Never venture into the comments section of articles on Feminism unless you have a high tolerance for ignorance, blatant disregard for history and just plain old-fashioned stupidity. From calling Feminism a ‘lesbian propaganda movement’ to dismissing it as a farce, the comments induce a lot more exasperation than anything else. They also, however, reveal serious misconceptions that people attach with Feminism.
As a self-proclaimed learning feminist, it hurts when young women don’t want to associate themselves with this movement. What hurts even more are their reasons for not doing so. From wading through blogs like ‘Women Against Feminism’ and the murky depths of poisonous comments sections of various popular articles, two things are clear about women (or anyone) not wanting feminism- They either see Feminism in purely personal terms and not as a global movement not limited to the fortunately privileged few like themselves or they don’t understand it at all. Because “It is the 21st Century in America and being a female is the best *insert sketched heart*” or “I can own up to the mistakes I’ve made in my life and don’t have to blame them on the completely fictional Patriarchy.” or even “I love men complimenting me” are not valid enough reasons to dismiss a movement which has historical roots and finds relevance today too.
The movement, which is aimed at achieving equal rights and opportunities for women, started out focusing on legal issues, primarily on gaining women’s suffrage. The second wave of feminism broadened the movement to issues of sexuality, reproductive rights and violence against women. Modern Feminism, also recognised as third wave feminism, is tackling issues which are less specific in nature yet no less important. Third wave feminism is more inclusive than the first two because it recognises that women are of many colours, ethnicities, nationalities, religions and cultural backgrounds while the first two waves were criticised for being limited to just the issues of middle-class white women It also focuses on portrayal of women in popular culture and rights of the LGBT community. The third wave ideology recognises the fluid notion of gender identities and allows women to define feminism on their own terms.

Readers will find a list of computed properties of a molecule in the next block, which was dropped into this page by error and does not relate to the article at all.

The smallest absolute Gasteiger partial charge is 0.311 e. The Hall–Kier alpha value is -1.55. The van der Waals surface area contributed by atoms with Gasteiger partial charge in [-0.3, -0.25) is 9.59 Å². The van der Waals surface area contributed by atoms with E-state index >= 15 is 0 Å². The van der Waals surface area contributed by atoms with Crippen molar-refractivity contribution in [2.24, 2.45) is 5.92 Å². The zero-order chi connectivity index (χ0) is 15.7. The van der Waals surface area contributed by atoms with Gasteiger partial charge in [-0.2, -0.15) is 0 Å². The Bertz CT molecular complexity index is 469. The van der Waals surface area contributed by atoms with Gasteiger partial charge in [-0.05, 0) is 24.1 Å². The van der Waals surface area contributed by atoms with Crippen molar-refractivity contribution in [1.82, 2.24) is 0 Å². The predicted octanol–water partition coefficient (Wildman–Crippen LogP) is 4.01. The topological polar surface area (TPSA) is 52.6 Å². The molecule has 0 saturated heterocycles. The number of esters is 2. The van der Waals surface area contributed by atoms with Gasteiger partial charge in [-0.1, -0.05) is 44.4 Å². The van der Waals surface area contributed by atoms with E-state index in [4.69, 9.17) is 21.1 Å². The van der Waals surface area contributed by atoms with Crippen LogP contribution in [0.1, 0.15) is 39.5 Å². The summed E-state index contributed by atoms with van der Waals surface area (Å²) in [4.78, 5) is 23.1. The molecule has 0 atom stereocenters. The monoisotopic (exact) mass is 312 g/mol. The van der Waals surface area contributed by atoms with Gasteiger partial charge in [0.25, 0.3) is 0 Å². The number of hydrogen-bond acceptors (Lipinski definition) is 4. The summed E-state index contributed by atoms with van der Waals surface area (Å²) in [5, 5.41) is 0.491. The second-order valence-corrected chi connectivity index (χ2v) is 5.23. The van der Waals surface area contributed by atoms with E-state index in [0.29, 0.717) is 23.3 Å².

Most of the criticism attached with Modern Feminism comes because of the so called ‘radical’ feminists who have strong opinions and often stretch the definition of gender equality to unfair levels. Unfortunately, this is the kind of feminist ideology that is most visible due to the sensationalism-hungry means of expression and this skewed ideology is what drives the majority opinion about (and against) Feminism. In reality, most Feminists are not men-hating or victim-playing people who are out burning bras and organising pity-parties. They are people who recognise the importance of equality and have either been wronged by skewed traditional gender-roles themselves or realise that there are others in the world who are being wronged by them and want this to end. We are all, as rational and well-meaning human beings, Feminists in our own way because Feminism, by its very definition, is about equality. It’s about recognising and fighting the stereotypical and confining gender roles the society is conditioned to, which harm not just women but men as well.
That’s the point of it- it can be great for you to be a female in the 21st century America, but the world’s not limited to America and one does not just have first world problems. You can own up to the mistakes you’ve made in your life but Patriarchy is definitely not fictional and you are either unaware of what it is or privileged enough to not have gone through it. You can love men complimenting you but those compliments should be on your terms and shouldn’t make you feel breached. Feminism doesn’t shun traditional gender roles. It doesn’t want women to not be home-makers or have families. Women should make decisions about being in those positions themselves and not under duress of a patriarchal society that demands it.
That is what it boils down to- achieving equal power to do things and not have them done to us.
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